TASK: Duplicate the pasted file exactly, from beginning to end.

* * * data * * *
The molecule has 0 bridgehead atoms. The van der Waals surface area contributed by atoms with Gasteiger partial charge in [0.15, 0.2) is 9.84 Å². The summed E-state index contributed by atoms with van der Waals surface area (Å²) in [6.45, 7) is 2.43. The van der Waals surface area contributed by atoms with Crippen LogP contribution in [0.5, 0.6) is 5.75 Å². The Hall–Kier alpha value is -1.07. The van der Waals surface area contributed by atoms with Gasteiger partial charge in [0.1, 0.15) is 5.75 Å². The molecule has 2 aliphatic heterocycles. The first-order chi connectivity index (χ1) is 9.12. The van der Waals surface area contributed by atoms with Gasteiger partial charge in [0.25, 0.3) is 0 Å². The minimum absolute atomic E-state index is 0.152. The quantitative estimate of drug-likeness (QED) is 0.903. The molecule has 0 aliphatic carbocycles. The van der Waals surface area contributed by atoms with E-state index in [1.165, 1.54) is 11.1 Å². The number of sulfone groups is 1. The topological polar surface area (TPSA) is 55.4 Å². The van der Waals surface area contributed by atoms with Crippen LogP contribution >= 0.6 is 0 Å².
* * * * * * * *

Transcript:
The molecule has 0 bridgehead atoms. The van der Waals surface area contributed by atoms with Gasteiger partial charge in [0.15, 0.2) is 9.84 Å². The summed E-state index contributed by atoms with van der Waals surface area (Å²) in [6.45, 7) is 2.43. The van der Waals surface area contributed by atoms with Crippen LogP contribution in [0.5, 0.6) is 5.75 Å². The Hall–Kier alpha value is -1.07. The van der Waals surface area contributed by atoms with Gasteiger partial charge in [0.1, 0.15) is 5.75 Å². The molecule has 2 aliphatic heterocycles. The first-order chi connectivity index (χ1) is 9.12. The van der Waals surface area contributed by atoms with Gasteiger partial charge in [0.25, 0.3) is 0 Å². The minimum absolute atomic E-state index is 0.152. The quantitative estimate of drug-likeness (QED) is 0.903. The molecule has 0 aliphatic carbocycles. The van der Waals surface area contributed by atoms with E-state index in [1.165, 1.54) is 11.1 Å². The number of sulfone groups is 1. The topological polar surface area (TPSA) is 55.4 Å². The van der Waals surface area contributed by atoms with Crippen LogP contribution >= 0.6 is 0 Å².